The spectacular career of Mark-Anthony Turnage’s first opera, Greek, has no parallel in this country since Britten’s Peter Grimes … without doubt the most significant new British opera in decades.
Mark-Anthony Turnage was only 25 years old when Hans Werner Henze commissioned him to write Greek for the Munich Biennale. From the moment it opened in 1988, it was clear that Greek was a ground-breaking piece and it quickly established itself as a contemporary classic. Within 18 months of its premiere, the opera was presented by the Edinburgh Festival, on BBC TV and by ENO and has since been seen across the world.
A quarter of a century later, this savage re-telling of the story of Oedipus relocated to a blighted East End remains shockingly relevant. This fully-staged new production by Music Theatre Wales doesn’t pull any punches – and Turnage himself has hailed it as ‘superb…amazingly powerful’.
This staged performance has a running time of circa 1 hour 50 minutes, including one 20 minute interval.
There will be a free pre-opera talk with Michael McCarthy at 6.15pm, open to all ticket holders.
Conductor: Michael Rafferty
Eddy: Marcus Farnsworth
Eddy’s Mum / Waitress / Sphinx: Sally Silver
Eddy’s Sister / Waitress who becomes Eddy’s Wife / Sphinx: Louise Winter
Eddy’s Dad / Café Manager / Chief of Police: Gwion Thomas
The Music Theatre Wales Ensemble
Director: Michael McCarthy
Designer: Simon Banham
Lighting Designer: Ace McCarron
Sound Design: Sound Intermedia
The enthusiastic applause the performance received was primarily a tribute to the force and brilliance of Mark Anthony Turnage’s incandescent score, blisteringly realised in a first-rate new production by Music Theatre Wales … Michael McCarthy’s staging is exemplary … the award-winning young baritone Marcus Farnsworth is electrifying … Admirable support is offered by Sally Silver, Louise Winter and Gwion Thomas doubling up in various roles, and there’s a crack orchestra cool-headedly conducted by Michael Rafferty.
The whole thing is done as a strip cartoon, with plenty of pow and zap but nothing to frighten the kids. Turnage’s Greek is a musical work par excellence: not exactly music drama – too much speech for that – but a work whose musicality suggests a stylisation which defuses the violence and reignites it as feeling. It’s one of the best things about Michael McCarthy’s new production for Music Theatre Wales at Brecon’s Theatr Brycheiniog that it draws on this quality specifically and places it centre stage.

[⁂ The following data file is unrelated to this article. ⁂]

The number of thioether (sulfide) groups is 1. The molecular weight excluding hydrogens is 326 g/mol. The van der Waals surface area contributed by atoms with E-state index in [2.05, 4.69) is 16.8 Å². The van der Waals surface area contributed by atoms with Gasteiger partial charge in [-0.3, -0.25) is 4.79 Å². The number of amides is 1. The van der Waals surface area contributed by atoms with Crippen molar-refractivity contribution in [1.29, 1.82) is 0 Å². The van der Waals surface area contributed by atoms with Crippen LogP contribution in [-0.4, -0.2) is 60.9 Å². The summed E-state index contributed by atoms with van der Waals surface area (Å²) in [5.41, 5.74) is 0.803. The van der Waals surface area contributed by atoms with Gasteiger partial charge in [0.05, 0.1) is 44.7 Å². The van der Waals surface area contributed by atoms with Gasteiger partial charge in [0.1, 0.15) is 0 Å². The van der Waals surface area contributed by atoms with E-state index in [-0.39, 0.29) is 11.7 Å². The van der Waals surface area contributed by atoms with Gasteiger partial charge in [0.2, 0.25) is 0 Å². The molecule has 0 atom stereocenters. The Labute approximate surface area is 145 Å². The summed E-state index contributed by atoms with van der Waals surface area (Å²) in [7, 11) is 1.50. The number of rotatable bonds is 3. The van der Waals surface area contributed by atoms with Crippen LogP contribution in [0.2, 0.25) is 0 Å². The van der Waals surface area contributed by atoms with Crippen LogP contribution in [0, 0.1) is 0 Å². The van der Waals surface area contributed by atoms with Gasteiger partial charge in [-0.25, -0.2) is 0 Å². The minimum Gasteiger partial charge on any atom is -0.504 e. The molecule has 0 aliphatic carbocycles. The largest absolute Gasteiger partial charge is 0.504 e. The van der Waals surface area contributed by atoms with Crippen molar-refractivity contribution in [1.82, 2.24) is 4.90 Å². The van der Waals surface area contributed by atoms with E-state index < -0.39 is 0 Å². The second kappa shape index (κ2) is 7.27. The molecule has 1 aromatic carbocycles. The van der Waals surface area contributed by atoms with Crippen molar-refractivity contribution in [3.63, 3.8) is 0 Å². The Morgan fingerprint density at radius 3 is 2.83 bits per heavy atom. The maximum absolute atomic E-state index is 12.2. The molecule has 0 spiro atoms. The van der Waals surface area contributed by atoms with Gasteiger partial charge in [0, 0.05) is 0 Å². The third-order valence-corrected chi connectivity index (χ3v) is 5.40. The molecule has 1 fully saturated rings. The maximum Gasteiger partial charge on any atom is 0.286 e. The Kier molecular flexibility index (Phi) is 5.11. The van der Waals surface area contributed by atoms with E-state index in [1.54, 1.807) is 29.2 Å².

There’s nothing complex about Music Theatre Wales’s new production: it’s sharp, direct and, of necessity, tragic. With the 18-piece ensemble hogging space behind, action is at the front of stage, an England flag draped on the podium. Eddy’s personal crusade is made vividly contemporary: football-driven, disaffection, London streets full of rubbish, musicians pounding baton shields … it’s a compliment to say it sometimes feels like an operatic Eastenders special – the Sphinx women sport Barbara Windsor wigs. The ketchup container proves iconic, and Turnage scores here.
Information No.0121 780 3333
Town Hall is accessible to wheelchair users and there are various positions where wheelchair users can be seated. Toilets accessible to wheelchair users are available on all Levels. Guide dogs are very welcome. Town Hall is equipped with an induction hearing loop. You will need to switch your hearing aid to the appropriate setting to make use of this system. There is generous leg-room between the rows in the Stalls. Access to the Stalls seats is up a small number of steps, or there is a lift or ramp if preferred. The Circle seats are located up one flight of stairs (a lift is available) but please note there are stairs inside the Auditorium in the Circle to access all rows except Row A. The main Bar, toilets and Cloakroom are on the level below the ground, down one flight of steps (a lift is available)